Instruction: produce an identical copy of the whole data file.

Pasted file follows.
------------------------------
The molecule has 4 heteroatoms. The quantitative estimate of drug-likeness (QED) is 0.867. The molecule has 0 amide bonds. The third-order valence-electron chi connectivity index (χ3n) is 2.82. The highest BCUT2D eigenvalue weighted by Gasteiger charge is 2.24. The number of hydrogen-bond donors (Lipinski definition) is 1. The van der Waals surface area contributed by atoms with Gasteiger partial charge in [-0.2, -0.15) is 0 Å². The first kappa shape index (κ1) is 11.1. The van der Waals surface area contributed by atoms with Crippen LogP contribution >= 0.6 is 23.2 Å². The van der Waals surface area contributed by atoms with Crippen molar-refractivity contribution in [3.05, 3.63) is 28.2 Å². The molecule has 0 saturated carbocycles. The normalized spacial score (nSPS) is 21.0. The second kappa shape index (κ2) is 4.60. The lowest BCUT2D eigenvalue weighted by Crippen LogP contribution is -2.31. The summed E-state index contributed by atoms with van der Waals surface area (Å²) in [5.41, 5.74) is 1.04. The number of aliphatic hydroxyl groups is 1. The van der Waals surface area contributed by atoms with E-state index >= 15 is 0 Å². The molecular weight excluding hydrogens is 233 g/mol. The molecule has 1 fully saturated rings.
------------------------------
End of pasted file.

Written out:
The molecule has 4 heteroatoms. The quantitative estimate of drug-likeness (QED) is 0.867. The molecule has 0 amide bonds. The third-order valence-electron chi connectivity index (χ3n) is 2.82. The highest BCUT2D eigenvalue weighted by Gasteiger charge is 2.24. The number of hydrogen-bond donors (Lipinski definition) is 1. The van der Waals surface area contributed by atoms with Gasteiger partial charge in [-0.2, -0.15) is 0 Å². The first kappa shape index (κ1) is 11.1. The van der Waals surface area contributed by atoms with Crippen LogP contribution >= 0.6 is 23.2 Å². The van der Waals surface area contributed by atoms with Crippen molar-refractivity contribution in [3.05, 3.63) is 28.2 Å². The molecule has 0 saturated carbocycles. The normalized spacial score (nSPS) is 21.0. The second kappa shape index (κ2) is 4.60. The lowest BCUT2D eigenvalue weighted by Crippen LogP contribution is -2.31. The summed E-state index contributed by atoms with van der Waals surface area (Å²) in [5.41, 5.74) is 1.04. The number of aliphatic hydroxyl groups is 1. The van der Waals surface area contributed by atoms with E-state index >= 15 is 0 Å². The molecular weight excluding hydrogens is 233 g/mol. The molecule has 1 fully saturated rings.